Earlier this week, a mysterious Chinese company released an early preview of their ambitious project: WindowsAndroid. Socketeq, the Chinese company, claims they’ve ported Android OS to run natively on Windows. Immediately after the news went viral, their website went offline for several days due to traffic overload.
Socketeq’s website is now back online, but instructs visitors to search the web if they want to download the preview program. Luckily, I managed to download a copy and have been testing it out. Initial impression and video after the break.
WindowsAndroid isn’t the first solution to allow Android apps to run on Windows. Bluestacks has been around since 2009 and is available for both Windows and OSX. However, Bluestacks does the trick through emulation and it’s quite slow. WindowsAndroid, on the other hand, runs the entire Android operating system through Windows’ underlying kernel. This means it will be able to run android apps faster by using system resources directly.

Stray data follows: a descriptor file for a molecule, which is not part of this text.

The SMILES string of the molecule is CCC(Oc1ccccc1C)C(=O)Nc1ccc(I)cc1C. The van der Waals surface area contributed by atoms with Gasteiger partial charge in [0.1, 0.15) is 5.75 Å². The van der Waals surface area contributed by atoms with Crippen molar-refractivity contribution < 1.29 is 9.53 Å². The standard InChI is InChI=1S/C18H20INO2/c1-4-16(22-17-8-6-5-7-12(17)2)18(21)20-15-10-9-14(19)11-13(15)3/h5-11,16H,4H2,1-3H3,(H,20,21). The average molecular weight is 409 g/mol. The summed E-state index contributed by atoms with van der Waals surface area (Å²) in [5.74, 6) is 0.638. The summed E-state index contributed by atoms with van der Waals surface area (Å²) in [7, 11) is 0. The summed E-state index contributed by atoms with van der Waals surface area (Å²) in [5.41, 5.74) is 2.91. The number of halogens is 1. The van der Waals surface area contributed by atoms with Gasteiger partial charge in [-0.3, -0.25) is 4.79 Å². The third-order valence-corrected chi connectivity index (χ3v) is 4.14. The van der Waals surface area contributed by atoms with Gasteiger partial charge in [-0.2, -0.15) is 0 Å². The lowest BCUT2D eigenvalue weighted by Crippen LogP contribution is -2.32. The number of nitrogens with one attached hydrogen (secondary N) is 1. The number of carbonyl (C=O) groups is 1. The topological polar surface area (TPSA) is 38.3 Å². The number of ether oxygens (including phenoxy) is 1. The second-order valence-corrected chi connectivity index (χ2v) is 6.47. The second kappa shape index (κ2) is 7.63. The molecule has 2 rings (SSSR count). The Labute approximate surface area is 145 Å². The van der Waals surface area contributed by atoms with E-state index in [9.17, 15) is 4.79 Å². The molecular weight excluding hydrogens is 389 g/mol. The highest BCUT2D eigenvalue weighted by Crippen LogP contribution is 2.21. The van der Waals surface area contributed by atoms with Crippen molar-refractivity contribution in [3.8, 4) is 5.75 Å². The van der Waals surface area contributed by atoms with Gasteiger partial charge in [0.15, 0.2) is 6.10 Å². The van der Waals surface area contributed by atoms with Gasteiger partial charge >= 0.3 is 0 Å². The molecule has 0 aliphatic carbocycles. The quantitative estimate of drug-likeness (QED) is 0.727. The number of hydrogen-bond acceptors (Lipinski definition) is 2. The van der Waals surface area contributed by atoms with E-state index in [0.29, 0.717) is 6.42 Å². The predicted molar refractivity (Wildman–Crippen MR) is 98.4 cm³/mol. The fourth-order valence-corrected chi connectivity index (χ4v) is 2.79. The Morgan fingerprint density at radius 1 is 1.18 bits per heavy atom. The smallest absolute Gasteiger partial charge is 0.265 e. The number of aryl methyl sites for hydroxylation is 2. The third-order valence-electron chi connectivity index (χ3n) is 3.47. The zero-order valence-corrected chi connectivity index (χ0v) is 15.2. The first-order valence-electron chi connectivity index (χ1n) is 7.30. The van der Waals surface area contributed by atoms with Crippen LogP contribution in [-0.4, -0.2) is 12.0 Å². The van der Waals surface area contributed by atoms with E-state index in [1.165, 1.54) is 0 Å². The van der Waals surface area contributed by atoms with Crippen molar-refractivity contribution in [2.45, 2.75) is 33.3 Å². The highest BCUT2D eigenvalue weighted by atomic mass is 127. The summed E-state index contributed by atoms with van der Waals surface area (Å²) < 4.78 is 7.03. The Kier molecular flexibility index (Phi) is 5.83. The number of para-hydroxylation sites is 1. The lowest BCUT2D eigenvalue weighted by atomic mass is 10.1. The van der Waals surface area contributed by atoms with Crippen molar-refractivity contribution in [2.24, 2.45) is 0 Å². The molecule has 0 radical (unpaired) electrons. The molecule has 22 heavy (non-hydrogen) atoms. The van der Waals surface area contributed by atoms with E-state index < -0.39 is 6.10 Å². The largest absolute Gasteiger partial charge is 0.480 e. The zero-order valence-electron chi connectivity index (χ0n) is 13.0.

After playing around with WindowsAndroid for the last couple of days, I find it to be quite impressive. It does in face feel like Android OS is running natively. There are a massive amount of .exe processes running whenever WindowsAndroid is opened, but presumably, each of these processes represent the ones in Android and its running apps. When an app process crashes, the operating system is still intact and functional.
There are only a handful of apps in the port, and what’s there seems to work fine most of the time. The Browser app performs quite well but renders some sites incorrectly. Sadly, side loaded apps doesn’t seem to work yet, at least the method I tried. There is no official method to side load apps like you would on an actual Android device, which I think is necessary for side loaded apps to run correctly.
As awesome as it is, however, WindowsAndroid is not 100% sail through. It’s still very early in the development stage. The program itself crashed during the first few start ups, and apps inside Android randomly crash at times. Sound also doesn’t work as demonstrated in the video below. What’s ahead, however, is looking very promising if Socketeq continues their work.
Check the video below for an an overview impression (it seems more laggy than in reality due to my screen recorder’s low frame rate):